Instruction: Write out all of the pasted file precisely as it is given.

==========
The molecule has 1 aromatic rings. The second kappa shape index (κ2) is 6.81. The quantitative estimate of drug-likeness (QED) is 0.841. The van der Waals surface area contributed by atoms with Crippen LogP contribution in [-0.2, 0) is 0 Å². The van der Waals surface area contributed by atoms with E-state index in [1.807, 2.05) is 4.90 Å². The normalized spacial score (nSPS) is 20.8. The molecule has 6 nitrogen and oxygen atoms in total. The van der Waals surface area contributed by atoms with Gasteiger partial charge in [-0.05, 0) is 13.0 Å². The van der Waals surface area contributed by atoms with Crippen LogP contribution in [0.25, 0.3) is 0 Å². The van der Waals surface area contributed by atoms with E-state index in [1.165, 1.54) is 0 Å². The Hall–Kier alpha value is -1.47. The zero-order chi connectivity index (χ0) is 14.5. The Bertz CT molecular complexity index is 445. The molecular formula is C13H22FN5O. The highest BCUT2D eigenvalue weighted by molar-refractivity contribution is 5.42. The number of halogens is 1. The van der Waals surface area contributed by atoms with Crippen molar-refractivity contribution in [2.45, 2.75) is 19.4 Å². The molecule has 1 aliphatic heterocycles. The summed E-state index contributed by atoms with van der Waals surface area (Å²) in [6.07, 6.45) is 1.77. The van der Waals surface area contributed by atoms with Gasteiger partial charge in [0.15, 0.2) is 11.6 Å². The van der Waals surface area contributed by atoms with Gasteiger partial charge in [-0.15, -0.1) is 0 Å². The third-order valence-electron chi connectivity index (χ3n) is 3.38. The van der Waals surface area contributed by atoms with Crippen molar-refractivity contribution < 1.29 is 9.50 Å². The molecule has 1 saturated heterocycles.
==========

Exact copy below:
The molecule has 1 aromatic rings. The second kappa shape index (κ2) is 6.81. The quantitative estimate of drug-likeness (QED) is 0.841. The van der Waals surface area contributed by atoms with Crippen LogP contribution in [-0.2, 0) is 0 Å². The van der Waals surface area contributed by atoms with E-state index in [1.807, 2.05) is 4.90 Å². The normalized spacial score (nSPS) is 20.8. The molecule has 6 nitrogen and oxygen atoms in total. The van der Waals surface area contributed by atoms with Gasteiger partial charge in [-0.05, 0) is 13.0 Å². The van der Waals surface area contributed by atoms with Crippen LogP contribution in [0.25, 0.3) is 0 Å². The van der Waals surface area contributed by atoms with E-state index in [1.165, 1.54) is 0 Å². The Hall–Kier alpha value is -1.47. The zero-order chi connectivity index (χ0) is 14.5. The Bertz CT molecular complexity index is 445. The molecular formula is C13H22FN5O. The highest BCUT2D eigenvalue weighted by molar-refractivity contribution is 5.42. The number of halogens is 1. The van der Waals surface area contributed by atoms with Crippen molar-refractivity contribution in [2.45, 2.75) is 19.4 Å². The molecule has 1 aliphatic heterocycles. The summed E-state index contributed by atoms with van der Waals surface area (Å²) in [6.07, 6.45) is 1.77. The van der Waals surface area contributed by atoms with Gasteiger partial charge in [0.15, 0.2) is 11.6 Å². The van der Waals surface area contributed by atoms with Gasteiger partial charge in [-0.15, -0.1) is 0 Å². The third-order valence-electron chi connectivity index (χ3n) is 3.38. The van der Waals surface area contributed by atoms with Crippen molar-refractivity contribution < 1.29 is 9.50 Å². The molecule has 1 saturated heterocycles.